Cardamom has brought sexy fusion to her kitchen, her relationship, even her meatloaf.
Ever since I met my Indian husband, the scent of cardamom has infiltrated my kitchen cabinets. I use it so much that it's migrated from way in the back to the front row, and I reach for it so often that sometimes I don't even bother replacing the lid. During the past year or so, I've noticed that the outside world has begun to smell a lot like my cabinets. Cardamom is everywhere: In a chocolate dessert on a transatlantic flight. In Daniel Boulud's coffee-cardamom petits pots de crème. In an Indian chef's "American" meatloaf. In hundreds of recipes on FoodNetwork.com. In a plastic spoonful of chickpeas recently handed to me for tasting as I pushed a cart through a supermarket (a promotion for spice mixtures). In a slew of recent cookbooks, one of which said, "You might think that cardamom had a publicist this year, it has so completely blanketed the food world."
My husband, who grew up eating cardamom in traditional ways, is forever requesting infusions of it into my everyday cooking. Since both of my parents are from North Carolina, region of rice and spice, I don't find the combinations entirely jarring. A recent cardamom-grits experiment (cook Quaker quick grits with ground cardamom, salt, black pepper, a split chile, and a ton of butter) was a satisfying variation on breakfast with my late grandmother Lulubelle and her spinster sister, Eppie, who sometimes sipped bourbon while stirring the grits.
I can only imagine how these apron-clad homebodies might have reacted to cardamom in their skillet, let alone to an Indian relative in their kitchen. I suppose that after getting used the the idea, they'd have tasted my nouvelle southern and offered the nice Indian fellow a whiskey. For all I know, Lulu and Eppie never tasted "foreign" foods like bagels or enchiladas or seaweed. But inevitably, had they been exposed to them, the would have come around. Food is the first step. When it comes to eating, what's intimidating or alien can quickly become absorbed into the household recipe file, taking it's rightful place at the table, in the scrambled eggs, the shortbreads, the casserole. Why? Because it tastes good. Anyway, what was Lulu and Eppie's southern cooking if not African fusion?
Since about the same time that cardamom joined salt and pepper in my spice cupboard, Indian culture in the United States has emerged from its urban enclaves and gone to the mall. Monsoon Wedding and Bend It Like Beckham are box office nirvana, pashminas are such old news that fashion slaves call them "has-been-a's," and Indian cuisine, once a tentative matter of curried chicken, is everywhere ascendant. Food has always eased the introduction of new cultures into ours. At first culinary ghettos keep the immigrants' dishes at arms' length—in Chinatown, say, or Little Italy, or Curry Row. Or relations are halting, with the wary natives accepting only the newcomers' "signature" dishes—egg rolls, pizza, tacos.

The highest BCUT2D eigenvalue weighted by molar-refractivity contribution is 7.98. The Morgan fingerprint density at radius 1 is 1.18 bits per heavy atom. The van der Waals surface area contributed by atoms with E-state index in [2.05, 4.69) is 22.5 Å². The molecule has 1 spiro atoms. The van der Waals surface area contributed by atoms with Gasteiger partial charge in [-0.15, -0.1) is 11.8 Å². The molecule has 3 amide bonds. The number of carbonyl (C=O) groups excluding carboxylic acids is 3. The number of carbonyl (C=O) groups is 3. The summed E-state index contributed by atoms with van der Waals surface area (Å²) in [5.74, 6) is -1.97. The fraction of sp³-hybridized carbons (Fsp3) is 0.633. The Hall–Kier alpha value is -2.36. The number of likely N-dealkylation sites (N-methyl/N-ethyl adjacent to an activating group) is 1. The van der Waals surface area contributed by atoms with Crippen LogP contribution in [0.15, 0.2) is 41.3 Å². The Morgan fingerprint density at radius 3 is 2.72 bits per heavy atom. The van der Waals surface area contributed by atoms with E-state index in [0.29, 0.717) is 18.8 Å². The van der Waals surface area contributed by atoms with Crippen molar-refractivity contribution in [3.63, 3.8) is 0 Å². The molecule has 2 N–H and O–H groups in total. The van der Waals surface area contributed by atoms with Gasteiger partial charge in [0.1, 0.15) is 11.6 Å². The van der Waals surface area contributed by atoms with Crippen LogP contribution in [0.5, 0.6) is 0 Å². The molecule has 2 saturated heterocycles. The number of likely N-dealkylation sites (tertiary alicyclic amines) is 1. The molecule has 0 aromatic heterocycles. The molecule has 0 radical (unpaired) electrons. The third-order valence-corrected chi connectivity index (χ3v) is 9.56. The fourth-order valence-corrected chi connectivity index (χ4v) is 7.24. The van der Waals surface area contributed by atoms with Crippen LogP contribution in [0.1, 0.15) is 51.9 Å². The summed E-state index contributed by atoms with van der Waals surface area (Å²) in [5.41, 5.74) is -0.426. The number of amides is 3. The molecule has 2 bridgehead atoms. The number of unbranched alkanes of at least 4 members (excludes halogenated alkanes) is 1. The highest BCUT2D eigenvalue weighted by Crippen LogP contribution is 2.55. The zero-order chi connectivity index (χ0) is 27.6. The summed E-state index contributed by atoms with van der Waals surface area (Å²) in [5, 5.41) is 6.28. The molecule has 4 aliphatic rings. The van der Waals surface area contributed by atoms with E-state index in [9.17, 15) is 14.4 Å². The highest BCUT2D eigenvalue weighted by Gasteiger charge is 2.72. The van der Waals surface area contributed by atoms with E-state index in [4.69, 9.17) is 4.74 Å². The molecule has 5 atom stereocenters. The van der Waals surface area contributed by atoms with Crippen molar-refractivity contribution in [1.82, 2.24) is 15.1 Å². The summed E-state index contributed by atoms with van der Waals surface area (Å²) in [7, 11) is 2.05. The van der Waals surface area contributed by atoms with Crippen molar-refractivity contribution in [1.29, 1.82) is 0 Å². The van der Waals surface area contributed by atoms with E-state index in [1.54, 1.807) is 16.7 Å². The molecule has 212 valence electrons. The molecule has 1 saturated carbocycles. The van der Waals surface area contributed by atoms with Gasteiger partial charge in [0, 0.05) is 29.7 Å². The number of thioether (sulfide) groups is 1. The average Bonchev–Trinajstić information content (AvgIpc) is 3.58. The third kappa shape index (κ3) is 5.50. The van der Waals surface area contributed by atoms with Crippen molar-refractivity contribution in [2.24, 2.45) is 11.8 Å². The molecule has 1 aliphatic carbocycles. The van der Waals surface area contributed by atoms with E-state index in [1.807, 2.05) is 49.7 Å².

Simultaneously, Americans create our own diluted versions of foreign dishes by using more familiar ingredients: highway diner specials like "spaghetti with red, Italian-style sauce" and "Oriental stir-fry." As recently as ten years ago, in many parts of America, eating raw fish was considered daring. Now sushi places thrive far beyond big cities. The once baffling building blocks of once foreign foods—garlic, jerk sauce, wasabi, edamame, lemongrass—are absorbed into haute cuisine, into mainstream dining out, home cooking, defrosting, microwaving. They show up as dipping sauce at fast-food chains. Jerk Chicken McNuggets, anyone?
Not quite a recent import after all, cardamom is simultaneously being discovered and rediscovered. Discovered because its fresh, sweet, more-exotic-than-cinnamon flavor is new to many people; rediscovered because cardamom has always been here, hiding in plain sight, tucked between the oregano and the cloves and embedded in countless smorgasbords' worth of Swedish meatballs.
A mainstay of Scandinavian and Baltic cooking, Elettaria cardamomum, which comes in green or black pods or in powder form, often sweetens those northerners' breads and coffee cakes. In India, it's chewed as an after-meal digestive or cooked in meats and sweets. Some believe it's an aphrodisiac, and it does add a sexy edge to everything from pot roast to fruit cobbler. A touch of it stirred into creamy rice pudding turns a nursery dishe into grown-up dinner-party fare.
The instructions on the cardamom jar in aisle three (add to sweet potatoes or apple pie) suggest that this spice works for meals as American as Thanksgiving. In my house, we haven't yet figured out how to inject it into hot dogs, but we add it to burgers and pork chops cooked with onions and apples. Sudha Koul, the Kashmiri memoirist and author of the cookbook Curries Without Worries (who's soaked up some local customs during years of raising kids in New Jersey), says she likes to "throw cardamom and cinnamon into the meatloaf." So the meatloaf becomes a sort of kebab. The chopped onion can be replaced with garlic, the parsley with coriander. Some might call it a bastardization, but the shouldn't say that as if it's a bad thing!
Centuries from now, when food historians trace cardamom from the amber cooking fires of the subcontinent to Brooklyn to the Fourth of July picnic in Winston-Salem, North Carolina, it will have mingled and mated with countless regional traditions. And as mixed marriages and multiethnic families continue to proliferate in this "everything bagel" of a country, cardamom is bound to end up not just in the meatloaf but in the tamales, too.